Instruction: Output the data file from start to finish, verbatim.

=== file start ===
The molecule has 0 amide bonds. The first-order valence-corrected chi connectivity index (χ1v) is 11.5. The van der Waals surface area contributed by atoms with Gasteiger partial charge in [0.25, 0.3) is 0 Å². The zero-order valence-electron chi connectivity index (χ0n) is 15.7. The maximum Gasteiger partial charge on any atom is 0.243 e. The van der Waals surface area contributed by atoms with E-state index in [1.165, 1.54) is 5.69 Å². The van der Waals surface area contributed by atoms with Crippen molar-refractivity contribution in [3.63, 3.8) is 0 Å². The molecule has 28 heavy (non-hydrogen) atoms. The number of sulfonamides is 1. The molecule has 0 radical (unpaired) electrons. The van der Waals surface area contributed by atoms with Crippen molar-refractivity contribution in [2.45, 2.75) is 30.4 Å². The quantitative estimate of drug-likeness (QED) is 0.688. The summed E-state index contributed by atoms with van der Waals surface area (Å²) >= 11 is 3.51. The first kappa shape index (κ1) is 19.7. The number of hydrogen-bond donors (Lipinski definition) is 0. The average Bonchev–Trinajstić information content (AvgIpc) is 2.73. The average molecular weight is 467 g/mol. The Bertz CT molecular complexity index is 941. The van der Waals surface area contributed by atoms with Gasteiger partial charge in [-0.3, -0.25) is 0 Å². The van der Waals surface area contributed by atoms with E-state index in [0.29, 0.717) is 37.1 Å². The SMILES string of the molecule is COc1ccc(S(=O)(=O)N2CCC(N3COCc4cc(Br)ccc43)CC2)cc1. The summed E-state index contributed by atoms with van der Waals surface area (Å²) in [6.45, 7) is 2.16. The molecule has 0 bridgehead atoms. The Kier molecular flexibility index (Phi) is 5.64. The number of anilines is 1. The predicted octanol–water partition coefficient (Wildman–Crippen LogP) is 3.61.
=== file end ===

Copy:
The molecule has 0 amide bonds. The first-order valence-corrected chi connectivity index (χ1v) is 11.5. The van der Waals surface area contributed by atoms with Gasteiger partial charge in [0.25, 0.3) is 0 Å². The zero-order valence-electron chi connectivity index (χ0n) is 15.7. The maximum Gasteiger partial charge on any atom is 0.243 e. The van der Waals surface area contributed by atoms with E-state index in [1.165, 1.54) is 5.69 Å². The van der Waals surface area contributed by atoms with Crippen molar-refractivity contribution in [3.63, 3.8) is 0 Å². The molecule has 28 heavy (non-hydrogen) atoms. The number of sulfonamides is 1. The molecule has 0 radical (unpaired) electrons. The van der Waals surface area contributed by atoms with Crippen molar-refractivity contribution in [2.45, 2.75) is 30.4 Å². The quantitative estimate of drug-likeness (QED) is 0.688. The summed E-state index contributed by atoms with van der Waals surface area (Å²) >= 11 is 3.51. The first kappa shape index (κ1) is 19.7. The number of hydrogen-bond donors (Lipinski definition) is 0. The average Bonchev–Trinajstić information content (AvgIpc) is 2.73. The average molecular weight is 467 g/mol. The Bertz CT molecular complexity index is 941. The van der Waals surface area contributed by atoms with Gasteiger partial charge in [-0.3, -0.25) is 0 Å². The van der Waals surface area contributed by atoms with E-state index in [0.29, 0.717) is 37.1 Å². The SMILES string of the molecule is COc1ccc(S(=O)(=O)N2CCC(N3COCc4cc(Br)ccc43)CC2)cc1. The summed E-state index contributed by atoms with van der Waals surface area (Å²) in [6.45, 7) is 2.16. The molecule has 0 bridgehead atoms. The Kier molecular flexibility index (Phi) is 5.64. The number of anilines is 1. The predicted octanol–water partition coefficient (Wildman–Crippen LogP) is 3.61.